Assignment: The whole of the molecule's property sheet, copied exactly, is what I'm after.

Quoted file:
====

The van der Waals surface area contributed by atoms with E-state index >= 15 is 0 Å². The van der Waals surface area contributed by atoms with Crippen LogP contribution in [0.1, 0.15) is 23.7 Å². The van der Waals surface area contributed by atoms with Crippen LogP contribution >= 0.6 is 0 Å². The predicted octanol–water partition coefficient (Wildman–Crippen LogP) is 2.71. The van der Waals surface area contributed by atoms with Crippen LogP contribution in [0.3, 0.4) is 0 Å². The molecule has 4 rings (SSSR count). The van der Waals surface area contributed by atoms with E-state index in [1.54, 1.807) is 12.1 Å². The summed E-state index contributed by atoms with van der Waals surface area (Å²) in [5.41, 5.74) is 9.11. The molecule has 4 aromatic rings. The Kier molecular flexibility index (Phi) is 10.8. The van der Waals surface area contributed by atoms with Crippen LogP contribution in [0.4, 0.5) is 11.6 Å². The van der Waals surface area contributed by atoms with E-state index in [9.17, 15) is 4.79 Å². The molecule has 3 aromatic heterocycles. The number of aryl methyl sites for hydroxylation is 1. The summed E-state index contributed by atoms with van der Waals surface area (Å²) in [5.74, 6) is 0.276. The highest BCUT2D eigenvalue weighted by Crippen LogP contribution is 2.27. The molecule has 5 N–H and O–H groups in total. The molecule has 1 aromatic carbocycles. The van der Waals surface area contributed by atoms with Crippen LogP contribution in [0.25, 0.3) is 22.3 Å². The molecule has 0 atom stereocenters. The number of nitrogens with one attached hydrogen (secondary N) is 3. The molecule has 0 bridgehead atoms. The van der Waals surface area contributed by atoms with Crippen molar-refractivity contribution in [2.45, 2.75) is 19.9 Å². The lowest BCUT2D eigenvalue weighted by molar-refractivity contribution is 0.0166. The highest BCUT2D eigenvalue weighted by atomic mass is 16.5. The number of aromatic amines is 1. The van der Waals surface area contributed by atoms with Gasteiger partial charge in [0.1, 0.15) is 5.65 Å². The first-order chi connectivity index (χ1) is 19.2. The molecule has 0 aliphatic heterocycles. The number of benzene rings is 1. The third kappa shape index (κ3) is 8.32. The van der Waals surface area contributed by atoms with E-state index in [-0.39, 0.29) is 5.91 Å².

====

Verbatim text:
The van der Waals surface area contributed by atoms with E-state index >= 15 is 0 Å². The van der Waals surface area contributed by atoms with Crippen LogP contribution in [0.1, 0.15) is 23.7 Å². The van der Waals surface area contributed by atoms with Crippen LogP contribution >= 0.6 is 0 Å². The predicted octanol–water partition coefficient (Wildman–Crippen LogP) is 2.71. The van der Waals surface area contributed by atoms with Crippen LogP contribution in [0.3, 0.4) is 0 Å². The molecule has 4 rings (SSSR count). The van der Waals surface area contributed by atoms with E-state index in [1.54, 1.807) is 12.1 Å². The summed E-state index contributed by atoms with van der Waals surface area (Å²) in [5.41, 5.74) is 9.11. The molecule has 4 aromatic rings. The Kier molecular flexibility index (Phi) is 10.8. The van der Waals surface area contributed by atoms with Crippen LogP contribution in [0.4, 0.5) is 11.6 Å². The van der Waals surface area contributed by atoms with E-state index in [9.17, 15) is 4.79 Å². The molecule has 3 aromatic heterocycles. The number of aryl methyl sites for hydroxylation is 1. The summed E-state index contributed by atoms with van der Waals surface area (Å²) in [5.74, 6) is 0.276. The highest BCUT2D eigenvalue weighted by Crippen LogP contribution is 2.27. The molecule has 5 N–H and O–H groups in total. The molecule has 1 aromatic carbocycles. The van der Waals surface area contributed by atoms with Crippen LogP contribution in [0.25, 0.3) is 22.3 Å². The molecule has 0 atom stereocenters. The number of nitrogens with one attached hydrogen (secondary N) is 3. The molecule has 0 bridgehead atoms. The van der Waals surface area contributed by atoms with Crippen molar-refractivity contribution in [2.45, 2.75) is 19.9 Å². The lowest BCUT2D eigenvalue weighted by molar-refractivity contribution is 0.0166. The highest BCUT2D eigenvalue weighted by atomic mass is 16.5. The number of aromatic amines is 1. The van der Waals surface area contributed by atoms with Gasteiger partial charge in [0.1, 0.15) is 5.65 Å². The first-order chi connectivity index (χ1) is 19.2. The molecule has 0 aliphatic heterocycles. The number of benzene rings is 1. The third kappa shape index (κ3) is 8.32. The van der Waals surface area contributed by atoms with E-state index in [-0.39, 0.29) is 5.91 Å².